That's where the fighting happens between us. There's the one camp that's always like, "This song's better simple," and then there's another camp that's like, "It's boring simple." That switches around from song to song, and it gets heated, but it's how it's always been. Since our second record, we started to know this is the phase we always go through, and we usually will come out the other side still friends, and with a pretty good record.
When we were making Boxer, it got so tense between all of us that we worried whether we could even continue being friends and being a band toward the end. It was just so stressful on everybody. This time around, it's still as tense, but we're not worried. We realize that this is just what happens to us when we're near the end of making a record. A week after the record's done, we all laugh about the mean and horrible things we've said to each other. It's like a family at Christmas: Sometimes you say the worst things possible to each other, but you know you'll come back next Christmas.
Pitchfork: Do the band's sets of brothers [Aaron and Bryce Dessner, Scott and Bryan Devendorf] team up with each other?
MB: Yeah, sometimes [laughs]. The fact that we have two sets of brothers, it balances out. I'm sort of in between. It's hard to tell who's going to go one way with a song. It's never the same fights. You can never expect who's going to want something one way or the other way. Those guys will talk to each other a lot on the car rides home and resolve problems. [Laughs] I make this sound like all we do is fight, but that's not quite true. It's a very balanced warfare up here. Nobody's a favorite at any moment.
Pitchfork: Does the new album have a title yet?
MB: No, it doesn't. We've been kicking around ideas. Every time we have an idea for a title, it lasts a few days and then we realize how bad it is. Not long ago, we were calling it Summer Lovin' Torture Party. Thankfully, we realized that's just a stupid title. So right now, it's still untitled.
Pitchfork: Can you name any of the songs that will be on it?
MB: It's hard to tell because we're still going to chop some. One of the contenders is "Love Buzz, Ohio". There's one called "Romantic Comedy", there's one called "L.A. Cathedral", there's one called "Quiet Company", and there's one called "Runaway". There's a bunch that are untitled. There's a few that we've played live before. Most of those will make it, but I think we're still going to chop a couple of songs, and we don't really know which ones we're going to chop yet.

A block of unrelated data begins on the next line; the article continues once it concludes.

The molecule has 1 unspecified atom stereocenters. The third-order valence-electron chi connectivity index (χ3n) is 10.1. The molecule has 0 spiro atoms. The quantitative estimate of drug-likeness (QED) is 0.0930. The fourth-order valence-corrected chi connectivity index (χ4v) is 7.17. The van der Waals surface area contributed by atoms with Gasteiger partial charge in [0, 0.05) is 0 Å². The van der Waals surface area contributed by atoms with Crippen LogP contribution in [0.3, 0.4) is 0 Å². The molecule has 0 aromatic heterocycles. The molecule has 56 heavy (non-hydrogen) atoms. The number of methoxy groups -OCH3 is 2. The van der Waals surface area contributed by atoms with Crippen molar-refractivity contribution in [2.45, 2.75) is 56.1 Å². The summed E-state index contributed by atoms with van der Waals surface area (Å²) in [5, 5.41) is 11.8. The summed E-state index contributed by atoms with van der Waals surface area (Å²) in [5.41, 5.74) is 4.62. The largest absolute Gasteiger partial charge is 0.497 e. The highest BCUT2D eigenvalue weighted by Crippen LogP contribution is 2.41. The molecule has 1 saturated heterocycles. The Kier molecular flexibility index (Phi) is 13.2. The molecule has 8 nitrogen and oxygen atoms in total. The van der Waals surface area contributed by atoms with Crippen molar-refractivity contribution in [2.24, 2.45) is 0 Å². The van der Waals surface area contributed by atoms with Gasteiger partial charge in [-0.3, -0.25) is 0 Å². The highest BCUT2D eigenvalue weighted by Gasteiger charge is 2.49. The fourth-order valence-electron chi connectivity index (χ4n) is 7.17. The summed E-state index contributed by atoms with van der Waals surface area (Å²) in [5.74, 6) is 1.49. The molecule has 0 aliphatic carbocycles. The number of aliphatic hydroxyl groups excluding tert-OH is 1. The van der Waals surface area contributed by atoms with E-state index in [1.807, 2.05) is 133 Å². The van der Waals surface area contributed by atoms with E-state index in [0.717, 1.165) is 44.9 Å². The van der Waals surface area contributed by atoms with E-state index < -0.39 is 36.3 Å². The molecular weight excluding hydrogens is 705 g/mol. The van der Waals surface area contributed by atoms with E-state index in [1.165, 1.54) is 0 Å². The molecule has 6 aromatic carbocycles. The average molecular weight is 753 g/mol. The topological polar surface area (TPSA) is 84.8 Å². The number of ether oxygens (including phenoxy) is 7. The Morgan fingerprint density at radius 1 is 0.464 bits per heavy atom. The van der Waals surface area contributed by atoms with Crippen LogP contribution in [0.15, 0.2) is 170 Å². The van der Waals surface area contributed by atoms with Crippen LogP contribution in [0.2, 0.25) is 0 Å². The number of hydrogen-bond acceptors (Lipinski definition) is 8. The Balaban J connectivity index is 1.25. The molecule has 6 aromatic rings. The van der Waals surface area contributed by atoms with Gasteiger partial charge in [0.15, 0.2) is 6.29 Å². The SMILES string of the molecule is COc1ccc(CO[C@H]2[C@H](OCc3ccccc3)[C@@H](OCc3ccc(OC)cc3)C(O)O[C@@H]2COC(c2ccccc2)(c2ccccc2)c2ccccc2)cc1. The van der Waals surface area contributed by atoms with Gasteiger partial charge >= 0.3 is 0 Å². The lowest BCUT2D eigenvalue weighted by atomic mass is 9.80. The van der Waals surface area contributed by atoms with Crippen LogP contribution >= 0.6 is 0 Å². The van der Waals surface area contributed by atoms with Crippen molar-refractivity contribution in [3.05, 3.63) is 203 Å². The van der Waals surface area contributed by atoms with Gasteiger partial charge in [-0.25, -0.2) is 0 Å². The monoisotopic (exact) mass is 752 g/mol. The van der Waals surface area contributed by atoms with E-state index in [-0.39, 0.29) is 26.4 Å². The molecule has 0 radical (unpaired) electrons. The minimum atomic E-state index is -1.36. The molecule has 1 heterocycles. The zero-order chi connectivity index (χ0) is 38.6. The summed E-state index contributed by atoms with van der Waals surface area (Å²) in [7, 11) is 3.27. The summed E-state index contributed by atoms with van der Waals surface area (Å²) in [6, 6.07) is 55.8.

For a long time, we thought "Love Buzz, Ohio" was going to be a big, important song on this record, but just last week we were all thinking maybe it doesn't even belong on the record. It's so weird how quick we shift around the idea of what kind of record this is going to be. That song has had the potential to be good, but we just haven't found it yet. We haven't quite found its heart yet. But now we've jumped in and out of it and have done a few things, maybe stripped it way back.
Pitchfork: I was just watching a YouTube video of you doing that song last summer, and it sounded huge and epic.
MB: Yeah [laughs]. Well, that's the problem. If it becomes too epic, it sounds ridiculous. For a while, we've sort of pushed it too far, to where it sounds just like a bloated attempt, like we're trying to make an epic, and that can just sound bad. That happens with almost every song we work on; we push them too far. We make them too pumped up and overcooked, and you can hear that, I think. For us, the last phase of the process is always realizing that we ruined most of our songs, so let's go back, try to pull stuff out, and find its core. Maybe it should just be three instruments, not all these bassoons and horns and all this kind of stuff. Other ones, without that stuff, don't work. We went through this phase where everybody was just scratching their heads, and it sort of became an annoying song. I think it's back from the brink, but there's no telling.